Given the speed at which technology changes and evolves, one can only imagine what media will look like in five years — and beyond.
But Nebraska researchers are collaborating with the state’s K-12 educators, artists and administrators to do just that.
Guy Trainin, professor of education in the Department of Teaching, Learning & Teacher Education, is leading a five-year pilot project to promote teaching innovation through arts and emerging media in Nebraska public schools.
Emerging media is loosely defined as communications of all types based on digital technologies, increasingly with interactive components. Virtual reality, social media apps, video creation technology and wearable media, such as an Apple Watch, are just a few examples.
The Teaching with Arts and Emerging Media (Art TEAMS) project is funded by a $1.9 million grant from the U.S. Department of Education, and is a collaborative effort between Trainin’s team and the Johnny Carson Center for Emerging Media Arts within the Hixson-Lied College of Fine and Performing Arts.
Art TEAMS will establish a professional development curriculum for 40 Nebraska teachers to integrate arts and emerging media into their curricula. Researchers aim to foster inclusive, arts-based classroom approaches that embrace students’ cultures and voices.
Along with Trainin, other project researchers include Kimberly D’Adamo, TLTE graduate student/lecturer and former teacher; HyeonJin Yoon, MAP Academy research assistant professor; and Lorinda Rice, Lincoln Public Schools art curriculum specialist.
Beginning in summer 2022, the first cohort of 20 teachers recruited from public schools throughout Nebraska will participate in an intensive, two-week curriculum at the University of Nebraska–Lincoln.
Teachers will be teamed in pairs — for example, a science teacher and an art teacher — to encourage them to think about how their work can intersect.
“We also are integrating teaching artists — artists who work with teachers in schools — and museum educators, school administrators and teachers from other disciplines so we can understand what art instruction looks like from every perspective,” Trainin said. “We want to encourage professional learning teams so teachers can develop ways to integrate the arts across all content areas.”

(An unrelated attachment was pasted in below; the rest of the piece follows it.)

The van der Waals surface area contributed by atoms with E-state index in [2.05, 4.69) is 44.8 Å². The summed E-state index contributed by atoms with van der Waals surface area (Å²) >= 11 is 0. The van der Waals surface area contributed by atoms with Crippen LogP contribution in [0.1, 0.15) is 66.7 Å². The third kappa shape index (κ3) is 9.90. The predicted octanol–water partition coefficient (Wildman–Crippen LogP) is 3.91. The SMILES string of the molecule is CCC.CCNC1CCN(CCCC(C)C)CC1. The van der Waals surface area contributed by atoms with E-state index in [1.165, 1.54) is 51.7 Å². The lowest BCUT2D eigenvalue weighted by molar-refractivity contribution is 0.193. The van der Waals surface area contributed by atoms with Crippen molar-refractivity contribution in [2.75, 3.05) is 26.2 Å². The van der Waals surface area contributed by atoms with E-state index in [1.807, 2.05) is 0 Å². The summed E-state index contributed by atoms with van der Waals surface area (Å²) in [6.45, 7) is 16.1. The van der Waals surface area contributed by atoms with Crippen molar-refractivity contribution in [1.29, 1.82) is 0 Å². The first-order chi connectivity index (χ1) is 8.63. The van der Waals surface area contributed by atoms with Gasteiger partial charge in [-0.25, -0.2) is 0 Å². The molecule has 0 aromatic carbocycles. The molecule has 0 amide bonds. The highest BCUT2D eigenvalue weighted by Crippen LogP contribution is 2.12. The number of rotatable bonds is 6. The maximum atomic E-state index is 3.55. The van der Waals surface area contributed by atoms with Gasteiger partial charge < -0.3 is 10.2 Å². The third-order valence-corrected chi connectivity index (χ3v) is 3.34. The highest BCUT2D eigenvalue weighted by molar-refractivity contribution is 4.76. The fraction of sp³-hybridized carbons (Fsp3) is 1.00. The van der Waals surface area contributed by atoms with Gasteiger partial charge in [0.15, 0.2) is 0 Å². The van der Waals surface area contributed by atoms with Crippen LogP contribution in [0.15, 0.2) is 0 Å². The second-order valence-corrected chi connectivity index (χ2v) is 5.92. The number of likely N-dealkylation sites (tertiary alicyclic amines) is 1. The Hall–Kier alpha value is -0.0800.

During the 2022 and 2023 academic years, participants will receive coaching sessions from Trainin and his team, who will visit classrooms to observe teachers and provide feedback.
The curriculum also includes two exhibitions, where work of the students in the participating educators’ classes will be displayed.
“The training is intense at the beginning,” Trainin said. “Then we work with them throughout the school year to ensure they are supported, and that they have opportunities to consult with us and to grow their knowledge.”
The second cohort will begin in summer 2023, following the same two-week instruction and coaching. Teachers who complete the two-year curriculum will earn 18 graduate-level credits.
Teachers realize how different the world is for their students, so they are looking for ways to connect and make school relevant.”
— Guy Trainin, principal investigator
Trainin notes that with such rapidly evolving technology, a sort of “fourth industrial revolution” is unfolding.
“In the future, we will automate whatever we can automate,” he said. “So where humans come in is where they can create and think in integrated ways. This is where kids can find a future.”
One of the project’s goals is to help teachers who are “digital natives” — those who have grown up in the digital information age — envision what skill sets are needed for students graduating in 2030 and 2040.
“We believe the arts and emerging media is one area in which students can thrive,” Trainin said. “They need to be able to express themselves creatively to deal with the huge changes likely to happen.”
As the professional learning model matures, the goal is to share it with a broader group of teachers across the state and throughout the U.S.
“Teachers realize how different the world is for their students, so they are looking for ways to connect and make school relevant,” he said. “With time, this curriculum will become more and more relevant for teachers, and more meaningful for their students as they prepare for their future.”